Peek A Boo11 May 2017
“It was only a movie”, you assure yourself as the credits roll. But then…what was that sound? You could’ve sworn you just saw a…no, it couldn’t be. It was only a bump in the night. But you can’t seem to shake the feeling that it almost sounded like footsteps.
Ghost stories are often brushed aside as no more than fanciful legends. Religious-themed story lines, exorcisms, creepy nursery rhymes, hovering figures in sheets – these are Hollywood tropes. So, if you saw a ghost and it didn’t look like it was straight out of The Exorcist, would you recognise it? If you did, would your first explanation be the paranormal? After all, no two ‘spirit sighting’ stories are the same, and manifestations are reported in as many different ways as there are tellers.
If not the classic full-bodied apparition, they can appear as orbs of light, clouds of smoke and even animal manifestations, as in old mythology. So, how certain can you really be that you haven’t already come into contact with the paranormal? When our universe is only made of 4.5% baryonic matter (the ordinary and visible stuff you and I are made of), and the rest is largely unknown, anything seems possible.
“Some claim that if you look across to the end of Platform 10, you can see that one of the fisherman never left.”
Perhaps I’m biased, but Melbourne seems to have some of the most interesting local haunts. You’ve probably heard of the graveyard under the Queen Victoria Market. But what about stories of wandering spectral nurses in QV, or ghostly apparitions at Flinders Street Station after dark? The QV building used to be home to the Queen Victoria Hospital. Ever been to Harvey Norman upstairs? That’s the location of the old Children’s Ward. Here, QV night workers, as well as day-time security staff, are reported to have experienced ghostly sightings. Most of these appear as nurses pointing up to the Children’s Ward, with one worker, Kevin Phillips, claiming to have even spoken to one of the ghosts. If that’s not enough to get your spine tingling, the same nurse is reported by different workers to have said, “This is where they keep the bastard children.”
Fisherman’s Bend, near Flinders Street Station, is the location of many deaths along the Yarra River. Some claim that if you look across to the end of Platform 10, you can see that one of the fisherman never left. George, the fisherman in question, still looks out, melancholic, over the Yarra. Though breaking bread with George may prove a tough act to follow, he isn’t the only (ghostly) fish in the sea.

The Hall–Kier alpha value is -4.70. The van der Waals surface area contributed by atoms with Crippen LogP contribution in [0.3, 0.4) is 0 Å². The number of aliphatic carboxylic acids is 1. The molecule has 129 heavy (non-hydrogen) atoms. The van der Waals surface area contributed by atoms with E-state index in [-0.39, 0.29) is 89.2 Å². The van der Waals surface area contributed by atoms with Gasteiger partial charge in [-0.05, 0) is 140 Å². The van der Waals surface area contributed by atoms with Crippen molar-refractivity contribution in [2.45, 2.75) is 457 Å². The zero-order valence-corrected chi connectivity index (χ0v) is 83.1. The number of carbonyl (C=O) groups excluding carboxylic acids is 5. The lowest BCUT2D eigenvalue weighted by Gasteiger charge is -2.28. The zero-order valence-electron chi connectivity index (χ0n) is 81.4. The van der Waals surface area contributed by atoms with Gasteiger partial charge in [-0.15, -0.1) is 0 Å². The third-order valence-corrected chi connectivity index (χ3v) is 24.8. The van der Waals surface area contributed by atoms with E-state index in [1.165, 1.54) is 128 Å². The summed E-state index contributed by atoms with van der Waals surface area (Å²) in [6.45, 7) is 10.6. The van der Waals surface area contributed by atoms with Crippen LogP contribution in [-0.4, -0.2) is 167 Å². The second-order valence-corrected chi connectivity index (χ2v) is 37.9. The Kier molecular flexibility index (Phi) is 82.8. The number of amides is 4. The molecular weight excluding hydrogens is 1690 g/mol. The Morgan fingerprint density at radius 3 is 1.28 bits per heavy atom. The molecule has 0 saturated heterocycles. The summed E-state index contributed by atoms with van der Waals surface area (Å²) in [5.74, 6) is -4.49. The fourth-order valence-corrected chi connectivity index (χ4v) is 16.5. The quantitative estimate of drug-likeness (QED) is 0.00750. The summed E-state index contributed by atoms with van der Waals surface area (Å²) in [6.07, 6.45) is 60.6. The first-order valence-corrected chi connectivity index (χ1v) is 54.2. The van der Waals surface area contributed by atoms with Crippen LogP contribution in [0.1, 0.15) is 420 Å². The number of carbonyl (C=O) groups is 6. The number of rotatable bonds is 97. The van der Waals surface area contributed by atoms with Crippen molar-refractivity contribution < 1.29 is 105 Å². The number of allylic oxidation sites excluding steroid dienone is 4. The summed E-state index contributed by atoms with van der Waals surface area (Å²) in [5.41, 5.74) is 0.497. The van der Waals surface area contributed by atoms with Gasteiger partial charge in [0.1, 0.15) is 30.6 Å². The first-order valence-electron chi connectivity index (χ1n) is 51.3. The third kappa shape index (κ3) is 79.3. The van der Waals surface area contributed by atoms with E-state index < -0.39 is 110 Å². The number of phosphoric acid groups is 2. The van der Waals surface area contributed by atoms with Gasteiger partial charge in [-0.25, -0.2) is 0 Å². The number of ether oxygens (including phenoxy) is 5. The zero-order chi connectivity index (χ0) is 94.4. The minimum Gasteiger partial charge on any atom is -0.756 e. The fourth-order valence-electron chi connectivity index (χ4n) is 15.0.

Renowned opera singer, Frederick Federici, is rumoured to be the friendly poltergeist of the Princess Theatre. It is said that he died of a heart attack after singing his final note in the 1888 production of Faust. Eerily, he may have been aware his final moments were imminent. Reportedly, before his performance, he said, “I will give a fine performance to-night, but it will kill me.” He was dead by the time the cast was due to give their final bows. However, many performers who were later told of his passing said, confused, “He’s just been onstage and taken the bows with us.” Since then, theatre staff have claimed to see Federici sitting in the third-row dress circle. And so there, on opening nights, a seat is left empty for him. The show must go on.
Just like when the horror movie credits start rolling and the story lingers in your mind, so do these legends. But the tales may all just be hearsay or figments of the imagination, so before you jump to conclusions, consider that there are also many real-world explanations for reported paranormal happenings. For example, neurological phenomena can induce visual, auditory, olfactory and even multi-sensory hallucinations. These are most often associated with schizophrenia, but may also affect perfectly well individuals. They can be caused by sleep deprivation, drug use, migraines or even plain old stress. For others, paranormal experiences may be the result of what an individual exposes themselves to, or what their brain takes notice of. You know when you’ve heard of something before and then it starts popping up everywhere? That’s called the Baader-Meinhof Phenomenon. So, if you’re a horror movie enthusiast who subjects yourself to all sorts of ghostly tales, your brain can easily convince itself that you see or hear paranormal phenomena in real life. Perhaps you want to believe in the afterlife because you fear death. Maybe your brain is using anthropomorphism to try and make sense of objects, sounds or shadows you don’t understand. It could be that your gas heater is leaking carbon monoxide, known to cause all sorts of hallucinations. There are numerous possibilities that need to be considered when presented with tales of the paranormal.
It also doesn’t take much digging to find many of the spooky snaps that float around the internet. But with high-end digital photography and advanced editing software, it is hard to say whether or not the captured phenomena is rigged, if there are problems with the camera or whether these ‘apparitions’ are just a trick of the light. Either way, those photos are still enough to give you the creeps.
But who’s to say that those images, videos and testimonials you passed off as ‘just a bit weird’ or ‘off’ are the truths among the webs of falsities…and perhaps you did hear footsteps in the night.
So…who you gonna call?